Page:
Education plc Understanding Private Sector Participation in Public Sector Education
Is the privatisation of state education defendable? Did the public sector ever provide a fair education for all learners?
In Education plc, Stephen Ball provides a comprehensive, analytic and empirical account of the privatisation of education. He questions the kind of future we want for education and what role privatisation and the private sector may have in that future. Using policy sociology to describe and critically analyse changes in policy, policy technologies and policy regimes, he looks at the ethical and democratic impacts of these changes and raises the following questions:
- Is there a legitimacy for privatisation based on the convergence of interests between business and the ‘third way’ state?
- Is the extent and value of private participation in public education misunderstood?
- How is the selling of private company services linked to the remodelling of schools?
- Why have the technical and political issues of privatisation been considered but ethical issues almost totally neglected?
- What is happening here, beyond mere technical changes in the form of public service delivery?
- Is education policy being spoken by new voices?
Drawing upon extensive documentary research and interviews with senior executives from the leading ‘education services industry’ companies, the author challenges preconceptions about privatisation. He concludes that blanket defence of the public sector as it was, over and against the inroads of privatisation, is untenable, and that there is no going back to a past in which the public sector as a whole worked well and worked fairly in the interests of all learners, because there was no such past.
This book breaks new ground and builds on Stephen Ball’s previous work on education policy. It should appeal to those researching and studying in the fields of social policy, policy analysis, sociology of education, education research and social economics.
1. Introduction 2. Privatisation in Context 3. Scale and Scope 4. Economics and Actors 5. Selling Change 6. Controversies 7. Ethics and Effects 8. What is Going on Here?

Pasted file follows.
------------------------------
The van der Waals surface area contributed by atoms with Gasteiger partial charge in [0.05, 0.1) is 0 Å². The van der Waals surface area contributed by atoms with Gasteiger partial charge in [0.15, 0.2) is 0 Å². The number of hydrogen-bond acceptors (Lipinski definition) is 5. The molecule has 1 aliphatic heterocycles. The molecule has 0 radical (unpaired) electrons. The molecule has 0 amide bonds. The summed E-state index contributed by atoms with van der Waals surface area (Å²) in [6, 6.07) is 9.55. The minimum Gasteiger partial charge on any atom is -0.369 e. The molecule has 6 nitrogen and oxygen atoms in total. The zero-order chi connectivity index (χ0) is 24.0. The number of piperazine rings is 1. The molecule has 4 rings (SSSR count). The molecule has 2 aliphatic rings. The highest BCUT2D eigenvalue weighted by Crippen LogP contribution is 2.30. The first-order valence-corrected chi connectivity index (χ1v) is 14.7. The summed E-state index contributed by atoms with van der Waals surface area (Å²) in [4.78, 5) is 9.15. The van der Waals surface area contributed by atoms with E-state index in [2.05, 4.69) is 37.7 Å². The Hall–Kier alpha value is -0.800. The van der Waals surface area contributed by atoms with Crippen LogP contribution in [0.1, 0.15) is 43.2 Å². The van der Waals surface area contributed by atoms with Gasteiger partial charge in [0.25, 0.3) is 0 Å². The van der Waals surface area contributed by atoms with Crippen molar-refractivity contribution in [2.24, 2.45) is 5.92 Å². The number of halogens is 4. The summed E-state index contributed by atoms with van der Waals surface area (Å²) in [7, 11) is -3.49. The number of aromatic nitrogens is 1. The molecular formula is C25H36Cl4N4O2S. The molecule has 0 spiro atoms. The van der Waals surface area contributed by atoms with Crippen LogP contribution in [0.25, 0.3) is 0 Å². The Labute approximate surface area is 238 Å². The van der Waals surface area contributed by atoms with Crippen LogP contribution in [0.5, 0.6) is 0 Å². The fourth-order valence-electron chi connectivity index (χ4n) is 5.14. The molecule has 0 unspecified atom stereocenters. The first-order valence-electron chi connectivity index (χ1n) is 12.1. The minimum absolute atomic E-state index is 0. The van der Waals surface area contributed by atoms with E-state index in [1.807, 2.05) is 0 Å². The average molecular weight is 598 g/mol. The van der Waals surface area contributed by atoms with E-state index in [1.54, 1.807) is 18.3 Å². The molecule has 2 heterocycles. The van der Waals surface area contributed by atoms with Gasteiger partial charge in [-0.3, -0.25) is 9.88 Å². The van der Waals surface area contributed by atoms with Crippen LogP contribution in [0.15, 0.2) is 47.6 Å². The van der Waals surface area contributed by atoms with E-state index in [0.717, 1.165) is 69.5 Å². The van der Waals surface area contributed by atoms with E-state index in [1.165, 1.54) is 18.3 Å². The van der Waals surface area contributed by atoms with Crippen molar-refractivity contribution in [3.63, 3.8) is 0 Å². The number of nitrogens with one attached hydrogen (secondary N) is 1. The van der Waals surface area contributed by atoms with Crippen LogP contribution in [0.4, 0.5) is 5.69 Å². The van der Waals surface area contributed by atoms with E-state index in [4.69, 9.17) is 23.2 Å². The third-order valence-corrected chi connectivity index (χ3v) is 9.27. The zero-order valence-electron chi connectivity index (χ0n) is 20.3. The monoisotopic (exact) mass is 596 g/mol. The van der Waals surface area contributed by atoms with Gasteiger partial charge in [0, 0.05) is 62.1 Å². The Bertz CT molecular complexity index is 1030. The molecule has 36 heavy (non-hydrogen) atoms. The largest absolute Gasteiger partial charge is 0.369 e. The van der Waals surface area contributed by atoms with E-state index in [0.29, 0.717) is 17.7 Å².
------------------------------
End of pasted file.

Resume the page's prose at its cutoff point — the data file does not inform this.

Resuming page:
This proposal promises a major contribution to the fields of education and social policy by an eminent academic with an excellent track record. There is certainly a ‘real need’ for this book. As Prof Ball comments, private sector participation in public sector education is a dynamic and highly topical area with fundamental implications for public education both in the UK and abroad. As a recent ESRC-funded seminar series showed, there is a need for conceptual development and clarity in this area, as it is one with which academics in the UK are just beginning to get to grips. Prof Ball is supremely well-placed on three counts to provide this clarity and make a crucial contribution, helping to shape the emerging debate: i) He co-ordinated the seminar series and is very aware of recent developments here and abroad and the range of different perspectives on the issues concerned. ii) This book will be based on in-depth research by a highly-respected qualitative researcher, and iii) Prof. Ball’s history of scholarly analysis around educational policy, and his reputation as an incisive commentator on the recent waves of re-structuring affecting education and social policy. Prof Ball’s ability to retain subtleties and complexities in his analyses, and yet still provide hard-hitting critiques will, the proposal suggests, be repeated in this book. For the proposal is particularly strong for being a research-based analysis, and especially (in my view) in the contribution it will make to understanding the roles private sector companies play in new systems of governance of education (throughout the book, but especially ch. 5 focusing on schools) and his critique of ‘privatisations’ focusing on ethics (ch. 7)
With regard to your remaining questions:
• There is no competition that I know of in the UK, certainly not based on such extensive interviews with private providers, in addition to documentary research. As Prof Ball states, the book will ‘break new ground’, especially in its indication of alternative futures, over and against a blanket defence of the ‘old’ public sector.
• As indicated in the proposal, the role of private sector companies in relation to public education is a major issue in the USA and one of growing concern in Australia, but as the blurring of public/private boundaries is an almost global phenomenon, the issues are of concern in very many countries, and therefore there is a wide market for this book.
• The book promises to be of value to undergraduate and graduate students on education, social policy, and political science courses, as well as researchers and academics in these areas.
• With regard to the book dating, although this is an arena of frequent development, the quality and substance of Prof Ball’s analysis will ensure that the book retain its value even if specific events change.
I look forward to reading this book, and have no doubt it will make a crucial and lasting contribution to the field.